They say warming in the Alps has thinned ice and snow cover, resulting into frequent rock-falls and landslides.
Their concerns were voiced at a meeting of the International Climbing and Mountaineering Federation this week.
Melting glaciers have also added challenges for mountaineers.
Climbing routes have either had to be abandoned or changed because of the increased risks.
In some places, climbing seasons have had to be brought forward.
What do the scientists say?
A study of mountaineering plans for climbers in the Mont Blanc massif showed numerous changes. Almost all climbing "itineraries" for the region had been affected since the 1970s and a few routes no longer existed.
In the journal Arctic, Antarctic and Alpine Research, Jacques Mourey from the University of Grenoble Alpes and colleagues wrote: "Moreover, periods during which these itineraries can be climbed in good conditions in summer have tended to become less predictable and periods of optimal conditions have shifted toward spring and fall, because the itineraries have become more dangerous and technically more challenging."
A 2017 study of several summits in the Mont Blanc massif by a French team showed significant degradation of permafrost between 1850 and 2015.
This led to the slopes becoming unstable, causing rockfalls.
Findings from a study in the Austrian Alps have been similar.
"Many of these routes have become extremely dangerous," Florian Ritter, from the University of Natural Resources and Life Sciences in Vienna, and colleagues wrote recently in the journal BioOne Complete.
"Numerous classical ice climbs in the Eastern Alps have become heavily affected by rockfall and falling stones, as well due to rocks melting out at the ice margins... during late summer and autumn."
The Austrian research also pointed to other factors.
"While the described processes related to global warming might increase the potential, events are generally triggered by other processes that are less linked to global warming, such as extreme rain events," it said.
Analysis of guidebooks written for those climbing in the Bernese Alps, Switzerland, confirms the changes.
"In the climbing guides, multiple generations of climbers noted the climbing dangers for whole mountain ranges," said co-author Arnaud Tremme, a geographer with Wageningen University in the Netherlands.
"The oldest guide out of the dozens of guides used in the research was written 146 years ago, this allowed us to record the changes for a longer period and link these with climate change."
For the past 10 years, a network of wireless sensors on Mount Matterhorn in the Alps has been streaming data on the condition of steep rock faces, permafrost and prevailing climate.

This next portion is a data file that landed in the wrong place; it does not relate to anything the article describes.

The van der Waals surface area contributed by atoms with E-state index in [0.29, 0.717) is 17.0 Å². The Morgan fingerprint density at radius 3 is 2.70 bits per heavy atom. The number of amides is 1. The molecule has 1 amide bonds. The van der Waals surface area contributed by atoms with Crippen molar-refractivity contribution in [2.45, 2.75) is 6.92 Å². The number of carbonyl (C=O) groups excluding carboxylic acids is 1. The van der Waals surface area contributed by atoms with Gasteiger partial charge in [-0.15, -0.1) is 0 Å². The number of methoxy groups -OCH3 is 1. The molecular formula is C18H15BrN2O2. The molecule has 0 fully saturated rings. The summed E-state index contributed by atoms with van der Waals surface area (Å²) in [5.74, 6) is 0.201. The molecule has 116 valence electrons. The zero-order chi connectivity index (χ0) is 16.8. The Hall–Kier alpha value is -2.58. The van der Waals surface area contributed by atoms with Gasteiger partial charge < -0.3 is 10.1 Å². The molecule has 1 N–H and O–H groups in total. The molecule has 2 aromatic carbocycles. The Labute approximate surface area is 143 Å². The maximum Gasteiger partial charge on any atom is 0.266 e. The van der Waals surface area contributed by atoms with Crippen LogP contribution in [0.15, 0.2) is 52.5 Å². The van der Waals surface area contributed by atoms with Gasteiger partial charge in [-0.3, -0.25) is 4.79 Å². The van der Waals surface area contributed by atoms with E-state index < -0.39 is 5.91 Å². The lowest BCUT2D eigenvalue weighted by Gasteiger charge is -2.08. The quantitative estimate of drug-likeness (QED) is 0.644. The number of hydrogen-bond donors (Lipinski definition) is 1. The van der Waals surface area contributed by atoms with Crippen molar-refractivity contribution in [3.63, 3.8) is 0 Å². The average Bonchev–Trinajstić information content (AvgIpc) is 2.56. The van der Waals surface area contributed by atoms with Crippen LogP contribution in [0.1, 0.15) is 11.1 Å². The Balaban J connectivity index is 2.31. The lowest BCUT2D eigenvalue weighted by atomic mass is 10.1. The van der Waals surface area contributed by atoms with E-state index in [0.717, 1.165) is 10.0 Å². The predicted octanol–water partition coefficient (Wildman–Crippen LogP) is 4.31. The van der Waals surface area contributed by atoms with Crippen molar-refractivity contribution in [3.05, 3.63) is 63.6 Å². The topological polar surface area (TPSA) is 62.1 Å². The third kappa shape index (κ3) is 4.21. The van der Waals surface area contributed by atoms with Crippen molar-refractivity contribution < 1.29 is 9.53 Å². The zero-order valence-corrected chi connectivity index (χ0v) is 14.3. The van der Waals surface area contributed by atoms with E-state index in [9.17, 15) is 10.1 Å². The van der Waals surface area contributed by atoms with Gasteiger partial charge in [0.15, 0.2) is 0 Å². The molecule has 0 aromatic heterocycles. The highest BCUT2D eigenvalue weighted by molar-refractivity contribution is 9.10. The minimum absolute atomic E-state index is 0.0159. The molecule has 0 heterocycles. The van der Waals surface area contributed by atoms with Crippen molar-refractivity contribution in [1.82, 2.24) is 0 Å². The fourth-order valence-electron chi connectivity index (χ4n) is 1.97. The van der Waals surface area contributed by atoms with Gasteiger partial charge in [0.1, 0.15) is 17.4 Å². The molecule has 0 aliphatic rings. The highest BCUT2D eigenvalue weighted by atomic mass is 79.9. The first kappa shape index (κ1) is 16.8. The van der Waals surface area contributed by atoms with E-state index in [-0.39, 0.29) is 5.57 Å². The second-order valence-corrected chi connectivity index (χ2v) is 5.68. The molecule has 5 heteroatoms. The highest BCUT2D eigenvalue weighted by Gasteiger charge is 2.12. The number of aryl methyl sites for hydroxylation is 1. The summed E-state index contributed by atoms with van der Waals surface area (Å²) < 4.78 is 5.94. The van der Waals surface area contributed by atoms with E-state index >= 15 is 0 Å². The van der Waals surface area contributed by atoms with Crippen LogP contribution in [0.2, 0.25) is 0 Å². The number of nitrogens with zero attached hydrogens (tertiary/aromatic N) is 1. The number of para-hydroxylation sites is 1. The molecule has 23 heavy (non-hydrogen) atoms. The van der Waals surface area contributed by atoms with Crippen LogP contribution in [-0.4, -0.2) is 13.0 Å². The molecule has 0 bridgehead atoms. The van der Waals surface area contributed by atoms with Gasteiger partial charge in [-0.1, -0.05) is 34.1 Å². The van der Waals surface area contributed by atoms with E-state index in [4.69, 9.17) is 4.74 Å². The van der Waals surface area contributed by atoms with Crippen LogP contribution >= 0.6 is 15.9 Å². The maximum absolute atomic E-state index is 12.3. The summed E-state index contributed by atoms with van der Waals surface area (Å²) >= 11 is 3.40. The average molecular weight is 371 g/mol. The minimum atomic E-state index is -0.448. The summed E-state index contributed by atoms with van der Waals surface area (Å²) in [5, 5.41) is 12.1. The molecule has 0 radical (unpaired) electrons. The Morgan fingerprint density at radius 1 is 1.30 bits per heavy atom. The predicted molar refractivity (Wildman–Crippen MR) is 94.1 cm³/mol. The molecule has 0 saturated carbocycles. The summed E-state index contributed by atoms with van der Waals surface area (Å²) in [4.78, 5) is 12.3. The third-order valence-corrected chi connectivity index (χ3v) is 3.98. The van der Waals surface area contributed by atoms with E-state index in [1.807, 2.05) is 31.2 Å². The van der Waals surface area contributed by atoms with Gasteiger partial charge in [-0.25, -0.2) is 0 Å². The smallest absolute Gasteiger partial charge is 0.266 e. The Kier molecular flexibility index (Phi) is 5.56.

"Based on the data we have received, we see that the rate of change is quite fast," said Jan Beutel, a Zurich-based researcher, who leads the monitoring project.
"As a result, some of the places can't be visited anymore."
New conditions in New Zealand
A study on Aoraki Mount Cook in New Zealand also highlighted difficulties for climbers.
Climbers here have to navigate the Tasman Glacier, but this is now becoming more difficult because it's melting.
"One of the interesting results of our study was the spatial variability associated with climate change - the impacts are greater at lower elevations, but much higher on the mountains. Because of the large seasonal snowfall, the effects are somewhat buffered," Heather Purdie, one of the authors of a study on the mountain told the BBC.
Mountain guides say routes are now becoming more challenging and they have had to adapt.
"Rockfalls are becoming the biggest challenge," says Christian Trommsdorff, president of the International Federation of Mountain Guides Associations.
"Although impacts of the changing climate differ; on some mountains they are massive, while on others they are not."
Professional mountaineers in the US say some peaks in the Pacific Northwest that still have glaciated terrain have become increasingly hazardous. In some cases, it is no longer possible for mountaineers to climb them.
"The combination of crevasses becoming un-crossable, overhead icefall hazard increasing and rockfall events occurring regularly has made many classic routes more dangerous and less predictable," said Angela Hawse, president of the American Mountain Guides Association.
Although few studies along these lines have been conducted in the Himalayas, mountain guides in the region say climbing is becoming riskier.
They say wearing crampons on thin ice and exposed rocks is particularly dangerous.
"It becomes like wearing (ladies') high heels on a marble surface," says Tshering Pande Bhote, vice president with the Nepal Mountain Guides Association.
"When there is enough snow and ice, the crampons get their grip but now that is becoming less and less available."
Nepalese mountain guides say that widening crevasses are also becoming a threat.
"We have noticed that the gaping of crevasses, mainly underneath the surface, are increasing and it appears that is happening because of accelerated melting," said Mr Bhote.
A number of studies in the Himalayas, mainly in the Everest region, have shown that glaciers there are fast retreating.
The Khumbu glacier, that Everest climbers must cross before their ascent, has seen several ponds forming on it and joining up because of its rapid melt.
Training for guides
The annual meeting of the International Federation of Climbing and Mountaineering in Cyprus will also be discussing how to operate in the changing circumstances.
Mr Trommsdorff agreed that the changing nature of different routes needed to be included in training mountain guides.
"We are starting to do something in this regard but we need more of research and development support," he said.
"But we also adapt very well to such changes."